ABSTRACT

Background: Adaptive evolutionary episodes in core metabolic proteins are uncommon, and are even more rarely linked to major macroevolutionary shifts.

Methodology/principal findings: We conducted extensive molecular evolutionary analyses on snake mitochondrial proteins and discovered multiple lines of evidence suggesting that the proteins at the core of aerobic metabolism in snakes have undergone remarkably large episodic bursts of adaptive change. We show that snake mitochondrial proteins experienced unprecedented levels of positive selection, coevolution, convergence, and reversion at functionally critical residues. We examined Cytochrome C oxidase subunit I (COI) in detail, and show that it experienced extensive modification of normally conserved residues involved in proton transport and delivery of electrons and oxygen. Thus, adaptive changes likely altered the flow of protons and other aspects of function in CO, thereby influencing fundamental characteristics of aerobic metabolism. We refer to these processes as "evolutionary redesign" because of the magnitude of the episodic bursts and the degree to which they affected core functional residues.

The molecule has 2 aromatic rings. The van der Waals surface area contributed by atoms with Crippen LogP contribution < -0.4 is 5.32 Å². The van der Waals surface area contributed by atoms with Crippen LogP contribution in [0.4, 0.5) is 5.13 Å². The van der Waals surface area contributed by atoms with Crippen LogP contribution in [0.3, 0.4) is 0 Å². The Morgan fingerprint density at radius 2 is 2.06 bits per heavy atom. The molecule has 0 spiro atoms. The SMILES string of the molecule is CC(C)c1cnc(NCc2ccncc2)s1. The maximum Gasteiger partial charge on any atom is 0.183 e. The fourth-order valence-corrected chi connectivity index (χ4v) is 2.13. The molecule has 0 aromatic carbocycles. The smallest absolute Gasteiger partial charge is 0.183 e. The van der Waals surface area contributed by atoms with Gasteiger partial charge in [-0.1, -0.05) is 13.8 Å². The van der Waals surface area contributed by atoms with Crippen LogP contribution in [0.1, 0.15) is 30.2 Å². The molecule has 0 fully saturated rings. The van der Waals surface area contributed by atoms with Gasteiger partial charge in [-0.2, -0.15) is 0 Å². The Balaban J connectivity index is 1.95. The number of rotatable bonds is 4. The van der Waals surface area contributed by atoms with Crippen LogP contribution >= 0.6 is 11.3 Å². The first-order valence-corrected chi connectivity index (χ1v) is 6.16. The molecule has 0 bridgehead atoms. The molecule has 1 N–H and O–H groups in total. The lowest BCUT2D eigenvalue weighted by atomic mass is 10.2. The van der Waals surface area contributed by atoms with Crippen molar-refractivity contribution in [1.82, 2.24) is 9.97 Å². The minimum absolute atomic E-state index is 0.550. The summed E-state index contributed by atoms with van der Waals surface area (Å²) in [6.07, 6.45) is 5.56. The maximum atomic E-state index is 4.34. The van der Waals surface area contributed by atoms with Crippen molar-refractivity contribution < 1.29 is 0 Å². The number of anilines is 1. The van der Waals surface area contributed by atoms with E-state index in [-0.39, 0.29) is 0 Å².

Conclusions/significance: The evolutionary redesign of snake COI coincided with adaptive bursts in other mitochondrial proteins and substantial changes in mitochondrial genome structure. It also generally coincided with or preceded major shifts in ecological niche and the evolution of extensive physiological adaptations related to lung reduction, large prey consumption, and venom evolution. The parallel timing of these major evolutionary events suggests that evolutionary redesign of metabolic and mitochondrial function may be related to, or underlie, the extreme changes in physiological and metabolic efficiency, flexibility, and innovation observed in snake evolution.

Show MeSH